For two or more people, coaches are fine because , even if only seat is the window one, you can take turns sitting by the window.
Being solo, my only option to get a guaranteed window view was the roomette.
The roomette is a small two-seater accommodation on the sides of the train. There is a food-tray, water-bottles, blankets and at night, the car-attendant closes in and joins the seat to make a bed. There were pillows too. And unlike the coach, on-train meals in the dining car are included with this option.
It is highly recommended that one tips one’s car attendant. One could tip either at the beginning or the end of the ride. I decided to tip him $20 upfront, at the start of the journey, so as to be on his good side. The car attendant, in exchange, made sure to respond quickly to any of my needs and dutifully reminded me of meal times.
Aside from the coach, the roomette, and the bedrooms, other cars of interest were the dining car and the observation car, common to all, and it was here that I spoke to and made friends with other passengers.
The reel of scenes outside started with the rolling hills of the wine county to the north of San Francisco. Soon, we crossed over the Sacramento River and entered the city of Sacramento. The stop had nice views of the riverfront.
As we continued north-east, the rolling meadows gave way to dense forests. We passed by the Donner Lake as our conductor pointed out via the speakers that this was the site of the Donner Pass Tragedy.
[CONTENT WARNING – CANNIBALISM] The incident happened around 1850s, when a few families journeyed through here from the East on wagon-coaches as time of the westward expansion of America . However, due to heavy snow, they were stuck. Soon their food resources where exhausted, they ate their transport animals. Then, out of desperation, they drank soup made from cowhide. And when that was exhausted, they resorted to cannibalism of already dead members, distributing food to make sure no one ate their own family members. When even this exhausted, all compassion died out, and the remaining survivors turned on each other with murderous intent, until they were rescued by a Native American community who fed them and nursed them back to health.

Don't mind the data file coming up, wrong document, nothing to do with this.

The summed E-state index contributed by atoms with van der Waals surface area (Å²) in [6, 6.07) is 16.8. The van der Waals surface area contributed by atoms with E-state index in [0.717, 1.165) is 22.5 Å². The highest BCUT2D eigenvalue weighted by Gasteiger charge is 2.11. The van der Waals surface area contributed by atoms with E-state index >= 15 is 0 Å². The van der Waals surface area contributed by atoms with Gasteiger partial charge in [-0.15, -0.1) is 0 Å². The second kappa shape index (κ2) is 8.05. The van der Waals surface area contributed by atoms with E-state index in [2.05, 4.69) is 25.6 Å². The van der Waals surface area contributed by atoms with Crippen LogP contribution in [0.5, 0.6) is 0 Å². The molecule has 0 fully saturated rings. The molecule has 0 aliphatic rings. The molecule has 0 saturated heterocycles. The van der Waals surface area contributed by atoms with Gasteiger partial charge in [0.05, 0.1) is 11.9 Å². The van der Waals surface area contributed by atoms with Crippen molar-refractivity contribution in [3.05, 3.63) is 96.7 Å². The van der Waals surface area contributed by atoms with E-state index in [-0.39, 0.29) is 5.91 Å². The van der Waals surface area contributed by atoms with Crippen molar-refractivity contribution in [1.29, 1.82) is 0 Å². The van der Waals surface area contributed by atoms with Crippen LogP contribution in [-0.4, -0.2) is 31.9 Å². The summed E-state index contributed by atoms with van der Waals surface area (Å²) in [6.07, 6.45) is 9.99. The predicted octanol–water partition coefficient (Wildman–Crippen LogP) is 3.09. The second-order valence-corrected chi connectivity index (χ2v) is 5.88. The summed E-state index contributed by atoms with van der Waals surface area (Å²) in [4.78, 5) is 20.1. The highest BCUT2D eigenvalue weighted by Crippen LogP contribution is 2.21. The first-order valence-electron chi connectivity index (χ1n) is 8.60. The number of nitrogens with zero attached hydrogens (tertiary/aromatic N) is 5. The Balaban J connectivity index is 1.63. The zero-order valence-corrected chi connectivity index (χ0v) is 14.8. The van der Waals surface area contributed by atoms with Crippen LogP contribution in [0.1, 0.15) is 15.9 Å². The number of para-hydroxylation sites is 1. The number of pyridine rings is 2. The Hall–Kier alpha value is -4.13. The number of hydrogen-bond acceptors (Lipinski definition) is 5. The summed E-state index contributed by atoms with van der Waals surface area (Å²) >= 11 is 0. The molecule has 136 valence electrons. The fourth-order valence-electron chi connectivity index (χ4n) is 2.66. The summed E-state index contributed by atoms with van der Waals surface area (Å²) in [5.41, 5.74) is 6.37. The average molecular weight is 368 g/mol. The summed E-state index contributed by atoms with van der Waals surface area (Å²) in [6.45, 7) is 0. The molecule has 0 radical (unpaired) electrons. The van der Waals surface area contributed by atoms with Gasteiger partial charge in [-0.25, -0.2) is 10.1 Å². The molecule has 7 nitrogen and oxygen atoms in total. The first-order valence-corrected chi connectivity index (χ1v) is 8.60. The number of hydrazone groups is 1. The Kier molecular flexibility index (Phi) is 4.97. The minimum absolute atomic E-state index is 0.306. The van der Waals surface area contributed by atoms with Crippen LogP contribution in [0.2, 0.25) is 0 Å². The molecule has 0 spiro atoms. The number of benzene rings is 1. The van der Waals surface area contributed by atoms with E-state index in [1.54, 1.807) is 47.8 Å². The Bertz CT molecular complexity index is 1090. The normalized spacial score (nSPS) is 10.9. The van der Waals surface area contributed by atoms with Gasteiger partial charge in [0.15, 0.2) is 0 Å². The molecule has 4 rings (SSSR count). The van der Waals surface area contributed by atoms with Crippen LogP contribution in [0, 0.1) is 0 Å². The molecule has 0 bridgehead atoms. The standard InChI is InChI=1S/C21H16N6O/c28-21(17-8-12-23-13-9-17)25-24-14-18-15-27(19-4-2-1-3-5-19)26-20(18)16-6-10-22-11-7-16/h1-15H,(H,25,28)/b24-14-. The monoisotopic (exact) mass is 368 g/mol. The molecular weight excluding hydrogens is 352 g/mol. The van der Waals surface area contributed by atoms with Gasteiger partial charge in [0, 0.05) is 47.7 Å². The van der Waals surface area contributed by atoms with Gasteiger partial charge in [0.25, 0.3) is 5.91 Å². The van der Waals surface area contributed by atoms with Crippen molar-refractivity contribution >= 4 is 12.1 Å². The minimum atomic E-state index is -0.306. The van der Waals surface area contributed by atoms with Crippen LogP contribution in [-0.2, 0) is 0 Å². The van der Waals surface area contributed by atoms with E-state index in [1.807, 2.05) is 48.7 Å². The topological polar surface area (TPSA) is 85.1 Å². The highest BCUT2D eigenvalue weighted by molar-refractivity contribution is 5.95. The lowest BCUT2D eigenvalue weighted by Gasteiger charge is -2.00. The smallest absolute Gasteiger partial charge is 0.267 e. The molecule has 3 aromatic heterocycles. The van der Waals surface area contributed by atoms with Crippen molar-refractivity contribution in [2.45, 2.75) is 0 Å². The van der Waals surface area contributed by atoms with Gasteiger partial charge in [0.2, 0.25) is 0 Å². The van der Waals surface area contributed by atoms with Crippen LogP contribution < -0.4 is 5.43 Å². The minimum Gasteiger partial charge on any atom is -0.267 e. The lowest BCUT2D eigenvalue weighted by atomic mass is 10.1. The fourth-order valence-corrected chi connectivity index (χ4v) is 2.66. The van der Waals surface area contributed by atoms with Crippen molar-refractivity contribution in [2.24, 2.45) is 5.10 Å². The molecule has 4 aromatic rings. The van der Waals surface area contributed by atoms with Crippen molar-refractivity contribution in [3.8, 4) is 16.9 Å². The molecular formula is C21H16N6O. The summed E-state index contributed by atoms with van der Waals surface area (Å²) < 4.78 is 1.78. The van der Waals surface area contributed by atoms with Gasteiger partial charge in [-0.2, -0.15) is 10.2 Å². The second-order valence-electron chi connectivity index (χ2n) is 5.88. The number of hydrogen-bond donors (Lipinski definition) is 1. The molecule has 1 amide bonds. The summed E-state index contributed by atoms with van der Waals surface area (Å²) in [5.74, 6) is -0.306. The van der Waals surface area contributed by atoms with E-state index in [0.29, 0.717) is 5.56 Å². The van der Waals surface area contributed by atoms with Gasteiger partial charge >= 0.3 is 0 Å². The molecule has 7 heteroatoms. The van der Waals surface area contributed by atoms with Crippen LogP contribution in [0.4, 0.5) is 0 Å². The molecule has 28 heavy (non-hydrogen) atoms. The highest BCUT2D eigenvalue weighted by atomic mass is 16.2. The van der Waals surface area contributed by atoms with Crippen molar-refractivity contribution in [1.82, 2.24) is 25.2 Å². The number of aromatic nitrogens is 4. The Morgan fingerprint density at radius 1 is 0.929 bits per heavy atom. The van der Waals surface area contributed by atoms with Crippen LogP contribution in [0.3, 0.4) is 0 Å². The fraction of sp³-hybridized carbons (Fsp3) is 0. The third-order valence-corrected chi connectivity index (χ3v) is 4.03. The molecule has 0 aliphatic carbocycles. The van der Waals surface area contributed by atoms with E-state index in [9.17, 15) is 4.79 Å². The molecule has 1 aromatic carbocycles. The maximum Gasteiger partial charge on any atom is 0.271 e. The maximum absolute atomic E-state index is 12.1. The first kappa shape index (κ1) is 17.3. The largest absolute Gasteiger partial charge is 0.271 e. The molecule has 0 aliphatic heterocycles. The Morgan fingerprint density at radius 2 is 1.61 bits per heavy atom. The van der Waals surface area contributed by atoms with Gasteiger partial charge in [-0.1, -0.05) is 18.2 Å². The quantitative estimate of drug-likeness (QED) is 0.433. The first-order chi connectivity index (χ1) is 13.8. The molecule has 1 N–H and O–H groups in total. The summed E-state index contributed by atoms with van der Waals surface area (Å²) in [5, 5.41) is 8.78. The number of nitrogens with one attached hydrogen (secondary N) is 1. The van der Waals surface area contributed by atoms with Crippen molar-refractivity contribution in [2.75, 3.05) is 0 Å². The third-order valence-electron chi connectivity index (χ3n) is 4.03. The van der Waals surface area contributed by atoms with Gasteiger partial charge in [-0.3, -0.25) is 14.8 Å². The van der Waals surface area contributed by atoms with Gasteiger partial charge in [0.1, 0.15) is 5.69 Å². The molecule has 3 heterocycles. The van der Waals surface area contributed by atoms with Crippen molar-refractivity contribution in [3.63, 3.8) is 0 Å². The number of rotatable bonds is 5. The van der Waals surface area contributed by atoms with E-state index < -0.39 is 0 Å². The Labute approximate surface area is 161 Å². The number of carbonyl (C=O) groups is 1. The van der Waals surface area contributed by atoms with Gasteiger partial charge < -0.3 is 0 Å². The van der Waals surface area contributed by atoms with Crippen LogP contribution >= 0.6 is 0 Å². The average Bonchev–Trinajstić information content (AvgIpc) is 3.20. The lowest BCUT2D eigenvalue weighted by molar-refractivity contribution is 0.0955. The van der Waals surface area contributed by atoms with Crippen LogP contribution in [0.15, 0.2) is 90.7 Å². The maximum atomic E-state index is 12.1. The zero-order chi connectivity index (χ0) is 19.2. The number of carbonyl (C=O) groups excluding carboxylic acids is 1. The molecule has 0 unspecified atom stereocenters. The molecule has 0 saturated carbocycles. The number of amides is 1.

Today, Donner is a winter-resort where folks from Silicon Valley come up to get away from their computers and relax in the woods. We stopped at the town of Truckee, with its picturesque main street and old cottages converted to hotel-stays. What was once infamous for its remoteness is today prized for it. It made me ponder on how sometimes, nature remains the same, it is our relationship to it, that changes.
I was seeing these places from the comfort of train seats, where old pioneers died. These tracks were built by Chinese railroad workers. I looked up the history of Truckee on my phone, and apparently, the town had a “League of Caucasians”, who had burned down the homes of the very same Chinese workers to intimidate them into leaving.
It made me think as an immigrant, how home is never a fixed place and always on wheels. Even today, when no one is threatening to burn down my house, there is still an Uber driver in the who reminded me that I was only a guest here, and not to get too comfortable.
This is where we crossed the state-line and moved into Nevada.
I will continue with my observations and thoughts in upcoming articles.